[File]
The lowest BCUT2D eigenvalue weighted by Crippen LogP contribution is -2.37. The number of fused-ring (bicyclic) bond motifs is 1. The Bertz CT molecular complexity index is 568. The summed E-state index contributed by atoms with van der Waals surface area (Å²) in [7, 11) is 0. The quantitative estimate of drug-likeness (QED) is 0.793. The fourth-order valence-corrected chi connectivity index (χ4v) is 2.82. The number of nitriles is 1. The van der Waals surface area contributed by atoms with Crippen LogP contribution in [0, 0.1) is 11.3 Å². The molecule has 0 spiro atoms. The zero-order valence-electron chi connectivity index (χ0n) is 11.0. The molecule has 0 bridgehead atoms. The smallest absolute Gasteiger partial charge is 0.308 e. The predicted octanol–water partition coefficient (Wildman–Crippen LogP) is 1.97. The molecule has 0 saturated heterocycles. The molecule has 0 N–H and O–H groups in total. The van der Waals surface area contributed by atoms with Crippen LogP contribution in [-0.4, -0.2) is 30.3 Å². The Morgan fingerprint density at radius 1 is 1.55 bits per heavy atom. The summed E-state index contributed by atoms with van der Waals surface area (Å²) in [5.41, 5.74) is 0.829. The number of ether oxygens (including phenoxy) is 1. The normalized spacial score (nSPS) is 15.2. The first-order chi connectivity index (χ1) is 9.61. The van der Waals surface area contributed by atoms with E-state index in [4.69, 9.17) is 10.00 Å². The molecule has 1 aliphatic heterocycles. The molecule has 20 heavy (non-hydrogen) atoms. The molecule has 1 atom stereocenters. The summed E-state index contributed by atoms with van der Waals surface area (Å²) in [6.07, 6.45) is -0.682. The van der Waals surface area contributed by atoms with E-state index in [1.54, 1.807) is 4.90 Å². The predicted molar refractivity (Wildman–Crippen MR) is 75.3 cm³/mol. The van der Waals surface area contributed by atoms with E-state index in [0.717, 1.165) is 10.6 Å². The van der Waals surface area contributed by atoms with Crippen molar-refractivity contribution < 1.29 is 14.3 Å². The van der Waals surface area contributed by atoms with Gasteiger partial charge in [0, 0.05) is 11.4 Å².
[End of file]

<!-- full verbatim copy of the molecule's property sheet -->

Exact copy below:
The lowest BCUT2D eigenvalue weighted by Crippen LogP contribution is -2.37. The number of fused-ring (bicyclic) bond motifs is 1. The Bertz CT molecular complexity index is 568. The summed E-state index contributed by atoms with van der Waals surface area (Å²) in [7, 11) is 0. The quantitative estimate of drug-likeness (QED) is 0.793. The fourth-order valence-corrected chi connectivity index (χ4v) is 2.82. The number of nitriles is 1. The van der Waals surface area contributed by atoms with Crippen LogP contribution in [0, 0.1) is 11.3 Å². The molecule has 0 spiro atoms. The zero-order valence-electron chi connectivity index (χ0n) is 11.0. The molecule has 0 bridgehead atoms. The smallest absolute Gasteiger partial charge is 0.308 e. The predicted octanol–water partition coefficient (Wildman–Crippen LogP) is 1.97. The molecule has 0 saturated heterocycles. The molecule has 0 N–H and O–H groups in total. The van der Waals surface area contributed by atoms with Crippen LogP contribution in [-0.4, -0.2) is 30.3 Å². The Morgan fingerprint density at radius 1 is 1.55 bits per heavy atom. The summed E-state index contributed by atoms with van der Waals surface area (Å²) in [5.41, 5.74) is 0.829. The number of ether oxygens (including phenoxy) is 1. The normalized spacial score (nSPS) is 15.2. The first-order chi connectivity index (χ1) is 9.61. The van der Waals surface area contributed by atoms with E-state index in [4.69, 9.17) is 10.00 Å². The molecule has 1 aliphatic heterocycles. The molecule has 20 heavy (non-hydrogen) atoms. The molecule has 1 atom stereocenters. The summed E-state index contributed by atoms with van der Waals surface area (Å²) in [6.07, 6.45) is -0.682. The van der Waals surface area contributed by atoms with E-state index in [1.54, 1.807) is 4.90 Å². The predicted molar refractivity (Wildman–Crippen MR) is 75.3 cm³/mol. The van der Waals surface area contributed by atoms with E-state index in [0.717, 1.165) is 10.6 Å². The van der Waals surface area contributed by atoms with Crippen molar-refractivity contribution < 1.29 is 14.3 Å². The van der Waals surface area contributed by atoms with Gasteiger partial charge in [0, 0.05) is 11.4 Å².